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Shrink It and Pink It

Nazita Saye

Nazita Saye

Posted Dec 11, 2012

I’ve never really been a fan of the color pink. If you look thru my childhood pictures you’ll find me wearing pink clothes (chosen by my lovely mom) but in every one of those pictures you also find my head slightly dipped down, defiantly looking into the camera and pouting. Not a happy bunny. As soon as I was old enough to make my own decisions regarding clothes, pink was banished from my wardrobe. I don’t think I’m the only one of my gender who doesn’t like pink. A quick survey of my friends (and I made sure to have a sampling of engineers and the artsy types) showed that only a small handful were actually fans of the color.

Why am I talking about pink? Because all of a sudden pink has become the new black and is all the rage for products targeting women this year. The most notable product introduced this year was a car designed specifically for women which comes in not only pastel pink but also brown and white. And a few days after that announcement, I saw another one for a laptop which again comes in soft pastel colors and was designed to be opened without chipping women’s nail-polish (funny enough when I mentioned this to one of the engineers at work, he said surely we have that already… they’re called tablet PCs. Can’t argue with logic, eh?).

One product designed for women in pastel colors is an aberration. Two introduced during the same week is the beginnings of a trend.

Image courtesy of Microsoft clipart.

Apparently I wasn’t the only person to notice this trend. During the same week I found an amazing article on the BBC website. The author mentioned that the term “shrink it and pink it” is something that is used in the design industry quite often. Whenever some companies want to breathe life into a brand or product, they take the gadget which was originally introduced to the market in a manly color of black or silver and they make it smaller to fit a woman’s smaller hands and manufacture it in a color that appeals to us – most often in pink or a pastel color. A trip to your local mobile phone shop in London will confirm this.  There is always one handset in pink and another one festooned in rhinestones (apparently we like our gadgets pink and with a bit of bling).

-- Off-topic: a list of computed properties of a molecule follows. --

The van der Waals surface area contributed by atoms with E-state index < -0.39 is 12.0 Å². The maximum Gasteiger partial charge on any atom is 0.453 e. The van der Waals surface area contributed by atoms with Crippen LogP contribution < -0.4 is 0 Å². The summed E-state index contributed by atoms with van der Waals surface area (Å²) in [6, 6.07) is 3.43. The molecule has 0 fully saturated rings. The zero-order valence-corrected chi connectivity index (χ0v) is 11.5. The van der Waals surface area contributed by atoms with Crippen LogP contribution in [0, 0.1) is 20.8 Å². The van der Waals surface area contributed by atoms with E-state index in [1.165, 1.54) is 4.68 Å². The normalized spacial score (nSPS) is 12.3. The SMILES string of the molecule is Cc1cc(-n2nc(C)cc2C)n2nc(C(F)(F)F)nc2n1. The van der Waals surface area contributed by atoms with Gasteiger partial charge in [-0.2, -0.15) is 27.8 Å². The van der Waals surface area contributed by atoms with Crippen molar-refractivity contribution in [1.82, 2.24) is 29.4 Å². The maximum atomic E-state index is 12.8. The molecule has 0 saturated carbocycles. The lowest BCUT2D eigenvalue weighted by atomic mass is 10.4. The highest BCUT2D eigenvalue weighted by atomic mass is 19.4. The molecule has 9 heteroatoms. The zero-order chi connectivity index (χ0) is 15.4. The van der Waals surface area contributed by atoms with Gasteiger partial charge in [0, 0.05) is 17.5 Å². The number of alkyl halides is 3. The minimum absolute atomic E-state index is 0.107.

I don’t think I’m the only woman who believes color is not the only decision criteria for a gadget purchase – be it a car, a PC or a mobile phone. I also do not dismiss a gadget because it might destroy my manicure.  I, like my male counterparts, buy products because they have features/ and capabilities that I want /need. Quite frankly I find this design process lazy. Instead of breathing new life into their products with new features/functionality, companies are simply dismissing the female market by “shrinking and pinking” products. I think I read somewhere that 90% of the purchasing decision for cars is made by women. Sure some women care about the number of cup holders, the size of the glove compartment or the color of the car but surely we, the female of the species, are also concerned with MPG, top speed and handling too.

Adding new features and functionality cost effectively is easy with the aide of MCAE and simulation. You can create your new designs and test them right there and then with CAD embedded simulation – there are now many simulation products that are directly embedded into CAD such as FloEFD. The beauty of this type of simulation is that you can do it immediately yourself and quickly dismiss the design ideas that do not fit your design spec. And because CAD-embedded simulation pays for itself quickly (in terms of saving £$€ on physical testing), the ROI can be achieved quite quickly. So when you’re looking into breathing new life into your products please don’t just shrink it and pink it. I know everyone thinks that a woman’s mind is a thing of mystery. But I’ll let you in on a secret. Most women are no different than men when it comes to selecting cars or gadgets. You may even be surprised to learn that sometimes we want exactly the same things that men do.
Until next time.

CFD, ROI, CAD-Embedded

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About Nazita Saye

Nazita SayeI have been involved with the CFD user community in one shape or another since 1999 -- when the NIKA team first introduced FloWorks to the engineering community. Over the years I've seen the market evolve and I still marvel at the wide range of products that are being designed with our tools. As the Manager of External Communications for the Mechanical Analysis Division at Mentor, it is my privilege to bring some of our customer stories to you. Visit CFD doesn’t mean Color For Directors

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